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A Tale of Two Philosophies
In the Age of Trump, Me Too,
and Black Lives Matter

By T.Collins Logan

From Charles Dickens’ opening to
A Tale of Two Cities:

It was the best of times, it was the worst of times, it was the age of wisdom, it was the age of foolishness, it was the epoch of belief, it was the epoch of incredulity, it was the season of Light, it was the season of Darkness, it was the spring of hope, it was the winter of despair, we had everything before us, we had nothing before us, we were all going direct to Heaven, we were all going direct the other way….”

In navigating the dilemmas of our time, we are presented with two competing philosophies, deeply rooted in opposing worldviews about the nature of society, governance, and human nature. These philosophies have endured for centuries, nearly always in tension with each other, with one emerging to dominate for a time, then ceding influence, power, and convention to its opposite. The Zeitgeist of each successive age has usually insisted on the primacy of one of these philosophies — and all of history has likewise repeatedly been revised to secure proof that supports one belief while negating its rival. Rarely, a new synthesis has occurred, sometimes a creative variation, sometimes a sort of temporary dialectic stalemate. . .but always these two philosophies have endured to wrestle mightily again. As shorthand, we’ll call these opposing views The Philosophy of Might & Fear, and The Philosophy of Love & Hope. Their basic tenets and tacit assumptions are captured in Table #1 below.

What follow are some images, questions, data, and thoughts that aim to illustrate these juxtaposing philosophies — all inspired by recent demonstrations in La Mesa, California.

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The photos were taken a week or so after May 30th, 2020 demonstrations against police brutality in La Mesa, California — a town just a few minutes’ drive from my home. As with many other recent demonstrations, the protest began peacefully, but violence gradually escalated. Also like many other initially peaceful protests, the violence may have been instigated by various extremists to invite confrontations between demonstrators and police. If so, it worked: In La Mesa, just as other parts of the country, police responded to the increasingly unruly protest with tear gas and non-lethal projectiles, injuring protestors — one 59-year-old woman seriously. Many longstanding local business were damaged, and the posters and murals depicted here are the community’s response to that violence and destruction. Although several extremist groups have been blamed for sabotaging peaceful protests around the U.S., increasing evidence including recent arrests point to right-wing anti-government groups like the boogaloo bois being prominent instigators at primarily peaceful protests.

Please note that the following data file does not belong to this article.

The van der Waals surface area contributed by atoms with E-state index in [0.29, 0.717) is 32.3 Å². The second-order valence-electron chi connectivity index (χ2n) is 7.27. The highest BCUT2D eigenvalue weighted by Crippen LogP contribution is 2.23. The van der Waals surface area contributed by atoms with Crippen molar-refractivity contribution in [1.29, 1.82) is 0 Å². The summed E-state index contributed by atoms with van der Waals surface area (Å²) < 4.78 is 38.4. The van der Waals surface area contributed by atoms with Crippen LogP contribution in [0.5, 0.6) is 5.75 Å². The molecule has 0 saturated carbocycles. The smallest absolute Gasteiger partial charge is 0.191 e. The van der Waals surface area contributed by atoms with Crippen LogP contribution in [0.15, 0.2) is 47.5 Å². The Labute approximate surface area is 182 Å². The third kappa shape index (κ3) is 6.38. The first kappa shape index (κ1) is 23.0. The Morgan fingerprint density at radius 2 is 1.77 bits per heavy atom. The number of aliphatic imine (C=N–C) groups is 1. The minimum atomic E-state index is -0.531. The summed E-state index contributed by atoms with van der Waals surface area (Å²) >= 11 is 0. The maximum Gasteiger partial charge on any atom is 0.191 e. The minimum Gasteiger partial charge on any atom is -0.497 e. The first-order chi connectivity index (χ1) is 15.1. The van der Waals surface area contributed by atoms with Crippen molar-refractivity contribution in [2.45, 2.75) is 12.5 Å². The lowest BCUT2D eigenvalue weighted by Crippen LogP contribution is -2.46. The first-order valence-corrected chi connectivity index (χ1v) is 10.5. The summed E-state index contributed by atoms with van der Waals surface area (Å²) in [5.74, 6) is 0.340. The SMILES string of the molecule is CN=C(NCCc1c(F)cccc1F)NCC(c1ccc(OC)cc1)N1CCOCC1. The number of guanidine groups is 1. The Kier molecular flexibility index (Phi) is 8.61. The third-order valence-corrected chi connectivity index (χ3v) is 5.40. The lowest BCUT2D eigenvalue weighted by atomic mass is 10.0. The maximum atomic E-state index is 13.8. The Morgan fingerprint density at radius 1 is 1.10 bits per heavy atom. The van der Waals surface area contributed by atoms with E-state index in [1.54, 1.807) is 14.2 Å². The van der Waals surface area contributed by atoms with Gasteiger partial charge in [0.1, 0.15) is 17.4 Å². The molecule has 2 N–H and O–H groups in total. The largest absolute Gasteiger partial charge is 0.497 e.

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According to, blacks are three times more likely to be killed by police than whites, eight of the 100 largest city police departments kill black men at higher rates than the U.S. murder rate, levels of police violence have zero correlation with local violent crime rates, and 99% of killings by police between 2013 and 2019 did not result in officers being charged with a crime.

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According to a June 9-10, 2020 national Reuters poll, 82% of Americans want a ban on police chokeholds, 83% want to ban racial profiling, 91% support independent investigations of police misconduct, and 89% want police to be required to offer their name, badge number, and justification for a traffic stop.